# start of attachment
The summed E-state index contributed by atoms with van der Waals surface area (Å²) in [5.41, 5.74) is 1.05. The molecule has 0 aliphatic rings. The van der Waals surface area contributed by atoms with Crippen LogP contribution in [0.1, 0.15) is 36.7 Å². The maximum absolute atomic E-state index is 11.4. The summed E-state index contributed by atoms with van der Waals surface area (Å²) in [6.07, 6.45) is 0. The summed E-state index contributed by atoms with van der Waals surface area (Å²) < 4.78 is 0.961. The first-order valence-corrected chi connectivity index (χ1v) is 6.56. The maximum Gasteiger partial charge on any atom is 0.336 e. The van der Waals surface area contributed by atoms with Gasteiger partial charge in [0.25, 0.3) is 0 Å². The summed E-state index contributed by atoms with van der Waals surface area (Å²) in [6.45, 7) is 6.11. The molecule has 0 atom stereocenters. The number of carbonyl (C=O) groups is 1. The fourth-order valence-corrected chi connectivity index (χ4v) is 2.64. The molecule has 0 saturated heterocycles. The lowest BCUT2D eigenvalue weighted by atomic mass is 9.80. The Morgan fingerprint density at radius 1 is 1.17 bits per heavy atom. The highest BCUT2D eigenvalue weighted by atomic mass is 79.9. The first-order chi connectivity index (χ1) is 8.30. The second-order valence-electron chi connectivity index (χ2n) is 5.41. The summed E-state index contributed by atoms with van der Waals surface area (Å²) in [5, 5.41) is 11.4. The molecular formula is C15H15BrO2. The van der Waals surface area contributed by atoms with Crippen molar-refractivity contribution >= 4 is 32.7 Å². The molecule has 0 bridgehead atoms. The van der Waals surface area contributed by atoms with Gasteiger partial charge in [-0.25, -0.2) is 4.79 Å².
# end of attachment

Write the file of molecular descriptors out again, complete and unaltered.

The summed E-state index contributed by atoms with van der Waals surface area (Å²) in [5.41, 5.74) is 1.05. The molecule has 0 aliphatic rings. The van der Waals surface area contributed by atoms with Crippen LogP contribution in [0.1, 0.15) is 36.7 Å². The maximum absolute atomic E-state index is 11.4. The summed E-state index contributed by atoms with van der Waals surface area (Å²) in [6.07, 6.45) is 0. The summed E-state index contributed by atoms with van der Waals surface area (Å²) < 4.78 is 0.961. The first-order valence-corrected chi connectivity index (χ1v) is 6.56. The maximum Gasteiger partial charge on any atom is 0.336 e. The van der Waals surface area contributed by atoms with Gasteiger partial charge in [0.25, 0.3) is 0 Å². The summed E-state index contributed by atoms with van der Waals surface area (Å²) in [6.45, 7) is 6.11. The molecule has 0 atom stereocenters. The number of carbonyl (C=O) groups is 1. The fourth-order valence-corrected chi connectivity index (χ4v) is 2.64. The molecule has 0 saturated heterocycles. The lowest BCUT2D eigenvalue weighted by atomic mass is 9.80. The Morgan fingerprint density at radius 1 is 1.17 bits per heavy atom. The highest BCUT2D eigenvalue weighted by atomic mass is 79.9. The first-order chi connectivity index (χ1) is 8.30. The second-order valence-electron chi connectivity index (χ2n) is 5.41. The summed E-state index contributed by atoms with van der Waals surface area (Å²) in [5, 5.41) is 11.4. The molecular formula is C15H15BrO2. The van der Waals surface area contributed by atoms with Crippen molar-refractivity contribution >= 4 is 32.7 Å². The molecule has 0 bridgehead atoms. The van der Waals surface area contributed by atoms with Gasteiger partial charge in [-0.25, -0.2) is 4.79 Å².